As it is, I had to endure “confessing” to doctors that I didn’t have the flu shot (and didn’t have my children vaccinated). I didn’t feel bad about it–and don’t. I’m not convinced that it would have prevented the flu at our house one way or the other. Sickness is a reality of life. We do our best with the information with know and believe (yes, there is faith in there). So much about medicine and about the way the body works is not fully understood. I want to learn as much as I can to be healthy (and provide infuse health into our family). I am open to modern medicine as well as home remedies. In the end, I put more stock into chicken soup, lots of rest, and a good dose of hand washing over a flu vaccine.

I have never had the flu vaccine, and neither has my two year old. He has received most of the standard vaccinations, except chicken pox and flu. At this point, I don’t find it necessary for anyone in my family.

I haven’t had the flu shot in years. The last time I had it, I became deathly ill. So I would never do that again. Every year the doctor’s advise me to give my kids the flu shot, but so far I haven’t.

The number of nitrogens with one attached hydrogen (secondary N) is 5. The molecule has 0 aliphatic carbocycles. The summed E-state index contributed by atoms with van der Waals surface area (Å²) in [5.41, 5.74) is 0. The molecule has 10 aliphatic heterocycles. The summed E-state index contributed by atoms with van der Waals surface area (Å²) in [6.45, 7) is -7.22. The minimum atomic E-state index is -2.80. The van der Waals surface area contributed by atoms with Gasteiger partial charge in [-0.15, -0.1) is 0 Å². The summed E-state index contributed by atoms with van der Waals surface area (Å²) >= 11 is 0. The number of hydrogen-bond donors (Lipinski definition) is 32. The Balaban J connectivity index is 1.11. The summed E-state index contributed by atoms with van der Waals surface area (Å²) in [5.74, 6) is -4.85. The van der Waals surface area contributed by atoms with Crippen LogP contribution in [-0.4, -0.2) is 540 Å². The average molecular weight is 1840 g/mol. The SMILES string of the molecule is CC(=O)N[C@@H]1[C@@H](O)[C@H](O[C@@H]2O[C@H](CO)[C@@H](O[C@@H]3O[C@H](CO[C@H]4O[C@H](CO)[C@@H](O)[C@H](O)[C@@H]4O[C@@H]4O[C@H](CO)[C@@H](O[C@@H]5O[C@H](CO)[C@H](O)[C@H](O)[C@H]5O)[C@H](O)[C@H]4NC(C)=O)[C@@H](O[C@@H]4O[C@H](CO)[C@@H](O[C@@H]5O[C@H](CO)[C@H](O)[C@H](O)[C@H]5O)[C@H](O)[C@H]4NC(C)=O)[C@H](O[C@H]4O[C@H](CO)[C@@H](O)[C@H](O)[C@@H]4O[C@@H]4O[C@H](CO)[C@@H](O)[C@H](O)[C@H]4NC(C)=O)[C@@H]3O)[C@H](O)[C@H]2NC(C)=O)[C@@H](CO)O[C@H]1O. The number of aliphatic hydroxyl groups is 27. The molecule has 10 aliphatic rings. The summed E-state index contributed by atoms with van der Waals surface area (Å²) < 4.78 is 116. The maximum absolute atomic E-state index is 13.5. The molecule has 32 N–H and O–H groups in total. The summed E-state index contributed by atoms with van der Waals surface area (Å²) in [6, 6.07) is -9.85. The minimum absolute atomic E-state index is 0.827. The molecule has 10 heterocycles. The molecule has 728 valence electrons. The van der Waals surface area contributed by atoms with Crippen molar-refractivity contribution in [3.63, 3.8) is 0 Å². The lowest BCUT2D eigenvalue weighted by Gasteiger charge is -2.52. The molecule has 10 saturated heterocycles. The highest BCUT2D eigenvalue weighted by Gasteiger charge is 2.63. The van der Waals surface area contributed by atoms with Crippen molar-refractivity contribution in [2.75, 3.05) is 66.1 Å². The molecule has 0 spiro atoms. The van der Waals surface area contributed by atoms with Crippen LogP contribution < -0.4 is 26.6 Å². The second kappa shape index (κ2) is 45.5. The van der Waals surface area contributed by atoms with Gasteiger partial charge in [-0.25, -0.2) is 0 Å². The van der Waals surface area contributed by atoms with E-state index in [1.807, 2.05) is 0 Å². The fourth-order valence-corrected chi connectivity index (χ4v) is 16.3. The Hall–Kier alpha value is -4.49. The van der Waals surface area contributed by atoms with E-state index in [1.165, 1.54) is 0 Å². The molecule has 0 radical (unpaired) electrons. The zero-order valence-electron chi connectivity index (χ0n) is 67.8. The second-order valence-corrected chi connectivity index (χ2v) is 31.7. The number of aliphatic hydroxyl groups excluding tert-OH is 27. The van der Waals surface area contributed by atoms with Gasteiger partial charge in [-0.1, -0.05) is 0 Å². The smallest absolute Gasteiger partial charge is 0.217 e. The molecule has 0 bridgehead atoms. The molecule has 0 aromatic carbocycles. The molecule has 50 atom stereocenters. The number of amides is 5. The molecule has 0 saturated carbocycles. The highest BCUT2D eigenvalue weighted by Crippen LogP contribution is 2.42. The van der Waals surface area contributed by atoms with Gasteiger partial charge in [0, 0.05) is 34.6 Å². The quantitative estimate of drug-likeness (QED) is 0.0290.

That is always the doctor’s advise. Just get the shot..with of course..are you sure you don’t want it? Not to be too cynical but it is another thing they can bill the insurance for.

Well, while my kids have had most of their vaccinations, we’ve never done the flu vaccine. I guess I’m just not convinced of its efficacy yet. Too many I’ve known that got the vaccine and still ended up with the flu. I think it’s something you have weigh for your own family and make the best decision you can based on risks of getting it or not getting it.